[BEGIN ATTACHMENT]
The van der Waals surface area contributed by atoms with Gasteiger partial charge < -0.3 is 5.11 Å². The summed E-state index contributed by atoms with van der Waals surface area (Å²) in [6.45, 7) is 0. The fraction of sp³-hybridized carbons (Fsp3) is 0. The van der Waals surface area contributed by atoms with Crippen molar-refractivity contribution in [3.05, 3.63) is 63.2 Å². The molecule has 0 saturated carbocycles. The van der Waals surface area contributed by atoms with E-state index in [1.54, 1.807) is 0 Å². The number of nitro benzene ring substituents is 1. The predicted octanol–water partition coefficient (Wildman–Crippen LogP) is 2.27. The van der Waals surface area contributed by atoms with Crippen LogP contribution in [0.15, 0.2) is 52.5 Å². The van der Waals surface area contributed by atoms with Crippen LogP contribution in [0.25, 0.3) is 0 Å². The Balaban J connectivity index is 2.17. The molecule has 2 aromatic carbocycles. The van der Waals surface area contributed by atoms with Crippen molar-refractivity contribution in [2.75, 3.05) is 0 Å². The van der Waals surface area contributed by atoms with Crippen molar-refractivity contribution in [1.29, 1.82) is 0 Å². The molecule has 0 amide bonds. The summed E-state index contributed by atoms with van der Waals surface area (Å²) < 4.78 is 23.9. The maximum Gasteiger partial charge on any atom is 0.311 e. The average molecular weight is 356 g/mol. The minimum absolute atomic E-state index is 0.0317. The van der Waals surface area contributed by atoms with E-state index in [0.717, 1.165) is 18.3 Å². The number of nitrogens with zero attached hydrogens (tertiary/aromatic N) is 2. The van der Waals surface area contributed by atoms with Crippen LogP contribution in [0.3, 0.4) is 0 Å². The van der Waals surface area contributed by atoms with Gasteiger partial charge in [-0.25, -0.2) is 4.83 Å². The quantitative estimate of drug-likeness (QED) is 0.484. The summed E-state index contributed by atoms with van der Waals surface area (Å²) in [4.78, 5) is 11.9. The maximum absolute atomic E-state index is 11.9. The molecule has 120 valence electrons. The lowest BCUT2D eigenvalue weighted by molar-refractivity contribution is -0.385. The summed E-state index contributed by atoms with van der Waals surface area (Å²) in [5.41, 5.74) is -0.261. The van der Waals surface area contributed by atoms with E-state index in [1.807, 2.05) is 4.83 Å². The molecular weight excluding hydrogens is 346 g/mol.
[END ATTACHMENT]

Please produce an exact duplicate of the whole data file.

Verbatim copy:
The van der Waals surface area contributed by atoms with Gasteiger partial charge < -0.3 is 5.11 Å². The summed E-state index contributed by atoms with van der Waals surface area (Å²) in [6.45, 7) is 0. The fraction of sp³-hybridized carbons (Fsp3) is 0. The van der Waals surface area contributed by atoms with Crippen molar-refractivity contribution in [3.05, 3.63) is 63.2 Å². The molecule has 0 saturated carbocycles. The van der Waals surface area contributed by atoms with E-state index in [1.54, 1.807) is 0 Å². The number of nitro benzene ring substituents is 1. The predicted octanol–water partition coefficient (Wildman–Crippen LogP) is 2.27. The van der Waals surface area contributed by atoms with Crippen LogP contribution in [0.15, 0.2) is 52.5 Å². The van der Waals surface area contributed by atoms with Crippen LogP contribution in [0.25, 0.3) is 0 Å². The Balaban J connectivity index is 2.17. The molecule has 2 aromatic carbocycles. The van der Waals surface area contributed by atoms with Crippen molar-refractivity contribution in [2.75, 3.05) is 0 Å². The van der Waals surface area contributed by atoms with Crippen molar-refractivity contribution in [1.29, 1.82) is 0 Å². The molecule has 0 amide bonds. The summed E-state index contributed by atoms with van der Waals surface area (Å²) < 4.78 is 23.9. The maximum Gasteiger partial charge on any atom is 0.311 e. The average molecular weight is 356 g/mol. The minimum absolute atomic E-state index is 0.0317. The van der Waals surface area contributed by atoms with E-state index in [0.717, 1.165) is 18.3 Å². The number of nitrogens with zero attached hydrogens (tertiary/aromatic N) is 2. The van der Waals surface area contributed by atoms with Crippen LogP contribution in [0.3, 0.4) is 0 Å². The van der Waals surface area contributed by atoms with Gasteiger partial charge in [-0.25, -0.2) is 4.83 Å². The quantitative estimate of drug-likeness (QED) is 0.484. The summed E-state index contributed by atoms with van der Waals surface area (Å²) in [4.78, 5) is 11.9. The maximum absolute atomic E-state index is 11.9. The molecule has 120 valence electrons. The lowest BCUT2D eigenvalue weighted by molar-refractivity contribution is -0.385. The summed E-state index contributed by atoms with van der Waals surface area (Å²) in [5.41, 5.74) is -0.261. The van der Waals surface area contributed by atoms with E-state index in [1.807, 2.05) is 4.83 Å². The molecular weight excluding hydrogens is 346 g/mol.